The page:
By now, anyone who surfs the ‘Net or reads a magazine knows that a sedentary lifestyle is fatal. Everyone now knows that some form of exercise, be it gentle or vigorous, is good for their hearts. Fully half of Americans park in front of the TV, doing as little as possible. The other half work out regularly as recommended by medical experts.
Stress and depression both cause and are the result of inaction. They spur people to lie on the couch watching the tube. Alternatively, exercise increases the brain’s supply of endorphins, those feel-good hormones resulting from the rush of a good workout. Stress and depression can’t stand up to endorphins.
However, too much of a good thing can kill people just as fast as inaction. Studies have shown that moderate exercise offers more benefits than overdoing it. Usually only marathon runners and those in fitness competitions exercise excessively. What’ they’re actually doing is chipping away at their own mortality rate. Why does this happen?
How Excessive Exercise Affects The Body
The purpose of exercise is to strengthen muscles and joints. When you overdo it, though, other things begin to go wrong with the body. Rest between bouts of exercise is paramount to a healthy body. For example, over exercising causes the body to be unable to work out at the same rate. Other things include:
- Needing more rest between workouts.
- Being tired.
- Not sleeping well or at all.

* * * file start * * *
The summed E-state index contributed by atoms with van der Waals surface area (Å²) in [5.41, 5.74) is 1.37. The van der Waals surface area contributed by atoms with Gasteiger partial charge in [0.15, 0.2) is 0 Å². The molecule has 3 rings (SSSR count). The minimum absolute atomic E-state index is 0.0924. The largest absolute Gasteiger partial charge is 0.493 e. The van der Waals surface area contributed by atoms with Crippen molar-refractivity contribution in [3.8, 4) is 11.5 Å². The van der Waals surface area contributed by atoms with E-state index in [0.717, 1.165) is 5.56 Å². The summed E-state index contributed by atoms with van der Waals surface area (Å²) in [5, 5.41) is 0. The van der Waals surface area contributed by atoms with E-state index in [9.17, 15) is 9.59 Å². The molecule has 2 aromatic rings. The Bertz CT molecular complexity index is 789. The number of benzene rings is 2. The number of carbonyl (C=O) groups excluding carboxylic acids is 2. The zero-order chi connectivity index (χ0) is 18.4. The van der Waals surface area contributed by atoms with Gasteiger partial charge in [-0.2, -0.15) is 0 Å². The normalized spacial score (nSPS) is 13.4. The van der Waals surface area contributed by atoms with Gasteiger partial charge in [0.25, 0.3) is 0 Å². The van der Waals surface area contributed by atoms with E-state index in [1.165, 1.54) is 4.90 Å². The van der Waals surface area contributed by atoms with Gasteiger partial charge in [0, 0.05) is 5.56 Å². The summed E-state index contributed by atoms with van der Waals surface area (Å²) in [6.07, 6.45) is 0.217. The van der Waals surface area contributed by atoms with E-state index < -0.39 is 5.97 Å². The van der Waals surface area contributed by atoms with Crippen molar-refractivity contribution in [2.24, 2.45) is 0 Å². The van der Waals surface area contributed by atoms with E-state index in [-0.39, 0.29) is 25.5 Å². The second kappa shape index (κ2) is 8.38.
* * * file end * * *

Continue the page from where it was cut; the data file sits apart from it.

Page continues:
- Loss of motivation.
- A feeling of heaviness in the limbs.
- Injuring muscles or joints from overuse.
Why Rest Is So Important During Excessive Exercise
You could be taking supplements before exercising or perhaps Le-Vel Thrive to give your body the nutrients it needs before, during, and after exercising. While it’s true these things replace the nutrients your body is burning off, they simply cannot replace adequate rest.
Resting between sets and afterward replenishes oxygen, pH, and the balance of sodium and potassium in the cells. Recovery, also known as rest, returns blood circulation and body temperature to pre-exercise levels, according to an article from UNM researchers Jonathan N. Mike, MS and Len Kravitz, PhD.
Listen to your body. When you begin seeing one or more of the above symptoms of over exercising, then back off and rest for a week or two. This should be enough time for the body to rebuild itself.
How To Refrain From Too Much Exercise
If you take time off from work to exercise, exercise every day, or your family and friends worry about how much you exercise, or exercise is no longer fun but is a compulsion, then you might benefit from professional care. Such a professional might recommend antidepressants, cognitive behavioral therapy, or a self-help group.
If it hasn’t reached that point yet, then there are things you can do to avoid over exercising:
- Take a full 24 hours off between exercising.
- Allow at least six hours of recovery between bouts of exercise.
- Shoot for eight to nine hours of sleep each night.
- Eat the calorie recommendation for your level of fitness.
- Drink plenty of water before, during, and after exercise, at least six eight ounce glasses of water.
- If you’re feeling sick or unwell, cut back on your workouts.
Conclusion: Stop Excessive Exercising!
The medical community has convinced us that exercise benefits our physical and mental health. Physical therapists use exercises to restore the health of those injured in an accident or a sports competition. On the other hand, anything that helps us can be detrimental to us if it’s abused or over-done.
Just like too much water can wash out all the electrolytes in our bodies, so can over exercising deplete necessary things in our bodies. All we need do is listen to our bodies, and we’ll benefit from exercise instead of suffering from too much of it.